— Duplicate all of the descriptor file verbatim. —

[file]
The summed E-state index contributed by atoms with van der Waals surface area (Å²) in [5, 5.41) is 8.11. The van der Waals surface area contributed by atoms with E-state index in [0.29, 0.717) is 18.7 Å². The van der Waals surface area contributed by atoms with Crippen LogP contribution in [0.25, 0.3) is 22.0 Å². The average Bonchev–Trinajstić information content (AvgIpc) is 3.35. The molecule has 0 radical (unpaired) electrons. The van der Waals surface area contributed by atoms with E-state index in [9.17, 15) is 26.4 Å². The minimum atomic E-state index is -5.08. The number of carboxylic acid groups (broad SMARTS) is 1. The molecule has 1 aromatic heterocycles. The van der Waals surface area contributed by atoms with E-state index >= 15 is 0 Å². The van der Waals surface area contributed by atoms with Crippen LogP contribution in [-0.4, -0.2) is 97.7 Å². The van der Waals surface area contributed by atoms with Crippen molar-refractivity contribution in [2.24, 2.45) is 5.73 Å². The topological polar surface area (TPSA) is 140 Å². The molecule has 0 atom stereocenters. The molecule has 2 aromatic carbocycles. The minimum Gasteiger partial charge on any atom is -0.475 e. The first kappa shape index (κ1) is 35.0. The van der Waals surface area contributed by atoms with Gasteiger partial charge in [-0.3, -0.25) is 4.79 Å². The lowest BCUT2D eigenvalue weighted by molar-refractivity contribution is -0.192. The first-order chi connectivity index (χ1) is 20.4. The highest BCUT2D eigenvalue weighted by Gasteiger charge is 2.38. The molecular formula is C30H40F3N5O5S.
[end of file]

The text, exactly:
The summed E-state index contributed by atoms with van der Waals surface area (Å²) in [5, 5.41) is 8.11. The van der Waals surface area contributed by atoms with E-state index in [0.29, 0.717) is 18.7 Å². The van der Waals surface area contributed by atoms with Crippen LogP contribution in [0.25, 0.3) is 22.0 Å². The average Bonchev–Trinajstić information content (AvgIpc) is 3.35. The molecule has 0 radical (unpaired) electrons. The van der Waals surface area contributed by atoms with E-state index in [9.17, 15) is 26.4 Å². The minimum atomic E-state index is -5.08. The number of carboxylic acid groups (broad SMARTS) is 1. The molecule has 1 aromatic heterocycles. The van der Waals surface area contributed by atoms with E-state index >= 15 is 0 Å². The van der Waals surface area contributed by atoms with Crippen LogP contribution in [-0.4, -0.2) is 97.7 Å². The van der Waals surface area contributed by atoms with Crippen molar-refractivity contribution in [2.24, 2.45) is 5.73 Å². The topological polar surface area (TPSA) is 140 Å². The molecule has 0 atom stereocenters. The molecule has 2 aromatic carbocycles. The minimum Gasteiger partial charge on any atom is -0.475 e. The first kappa shape index (κ1) is 35.0. The van der Waals surface area contributed by atoms with Gasteiger partial charge in [-0.3, -0.25) is 4.79 Å². The lowest BCUT2D eigenvalue weighted by molar-refractivity contribution is -0.192. The first-order chi connectivity index (χ1) is 20.4. The highest BCUT2D eigenvalue weighted by Gasteiger charge is 2.38. The molecular formula is C30H40F3N5O5S.